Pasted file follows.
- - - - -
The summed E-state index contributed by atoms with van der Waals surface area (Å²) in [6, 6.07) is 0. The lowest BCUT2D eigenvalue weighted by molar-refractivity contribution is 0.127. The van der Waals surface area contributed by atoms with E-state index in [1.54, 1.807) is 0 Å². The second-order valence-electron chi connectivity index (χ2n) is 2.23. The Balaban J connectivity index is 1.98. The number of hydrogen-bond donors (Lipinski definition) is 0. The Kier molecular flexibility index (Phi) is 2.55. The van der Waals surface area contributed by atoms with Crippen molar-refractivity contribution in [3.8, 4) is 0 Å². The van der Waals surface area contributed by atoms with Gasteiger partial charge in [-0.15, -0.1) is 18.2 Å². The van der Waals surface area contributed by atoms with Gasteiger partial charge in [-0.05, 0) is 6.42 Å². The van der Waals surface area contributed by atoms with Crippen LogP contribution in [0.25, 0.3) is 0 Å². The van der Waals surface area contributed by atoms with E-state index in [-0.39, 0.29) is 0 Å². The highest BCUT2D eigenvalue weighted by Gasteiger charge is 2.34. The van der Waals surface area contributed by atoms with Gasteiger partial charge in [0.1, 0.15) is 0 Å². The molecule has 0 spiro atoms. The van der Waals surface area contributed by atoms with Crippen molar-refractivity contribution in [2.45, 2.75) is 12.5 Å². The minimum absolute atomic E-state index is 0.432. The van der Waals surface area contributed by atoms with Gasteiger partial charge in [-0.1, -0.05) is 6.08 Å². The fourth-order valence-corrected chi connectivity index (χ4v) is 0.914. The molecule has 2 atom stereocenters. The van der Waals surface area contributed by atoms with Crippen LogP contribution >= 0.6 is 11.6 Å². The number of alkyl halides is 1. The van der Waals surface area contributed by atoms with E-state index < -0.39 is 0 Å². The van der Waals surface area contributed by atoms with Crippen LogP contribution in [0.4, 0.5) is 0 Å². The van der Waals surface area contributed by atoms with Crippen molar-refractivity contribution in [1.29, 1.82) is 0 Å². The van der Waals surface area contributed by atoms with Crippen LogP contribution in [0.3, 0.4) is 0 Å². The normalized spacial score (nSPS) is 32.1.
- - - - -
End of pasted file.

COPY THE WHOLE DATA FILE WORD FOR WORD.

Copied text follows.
The summed E-state index contributed by atoms with van der Waals surface area (Å²) in [6, 6.07) is 0. The lowest BCUT2D eigenvalue weighted by molar-refractivity contribution is 0.127. The van der Waals surface area contributed by atoms with E-state index in [1.54, 1.807) is 0 Å². The second-order valence-electron chi connectivity index (χ2n) is 2.23. The Balaban J connectivity index is 1.98. The number of hydrogen-bond donors (Lipinski definition) is 0. The Kier molecular flexibility index (Phi) is 2.55. The van der Waals surface area contributed by atoms with Crippen molar-refractivity contribution in [3.8, 4) is 0 Å². The van der Waals surface area contributed by atoms with Gasteiger partial charge in [-0.15, -0.1) is 18.2 Å². The van der Waals surface area contributed by atoms with Gasteiger partial charge in [-0.05, 0) is 6.42 Å². The van der Waals surface area contributed by atoms with Crippen LogP contribution in [0.25, 0.3) is 0 Å². The van der Waals surface area contributed by atoms with E-state index in [-0.39, 0.29) is 0 Å². The highest BCUT2D eigenvalue weighted by Gasteiger charge is 2.34. The van der Waals surface area contributed by atoms with Gasteiger partial charge in [0.1, 0.15) is 0 Å². The molecule has 0 spiro atoms. The van der Waals surface area contributed by atoms with Crippen molar-refractivity contribution in [2.45, 2.75) is 12.5 Å². The minimum absolute atomic E-state index is 0.432. The van der Waals surface area contributed by atoms with Gasteiger partial charge in [-0.1, -0.05) is 6.08 Å². The fourth-order valence-corrected chi connectivity index (χ4v) is 0.914. The molecule has 2 atom stereocenters. The van der Waals surface area contributed by atoms with Crippen LogP contribution >= 0.6 is 11.6 Å². The number of alkyl halides is 1. The van der Waals surface area contributed by atoms with E-state index < -0.39 is 0 Å². The van der Waals surface area contributed by atoms with Crippen LogP contribution in [0.4, 0.5) is 0 Å². The van der Waals surface area contributed by atoms with Crippen molar-refractivity contribution in [1.29, 1.82) is 0 Å². The van der Waals surface area contributed by atoms with Crippen LogP contribution in [0.3, 0.4) is 0 Å². The normalized spacial score (nSPS) is 32.1.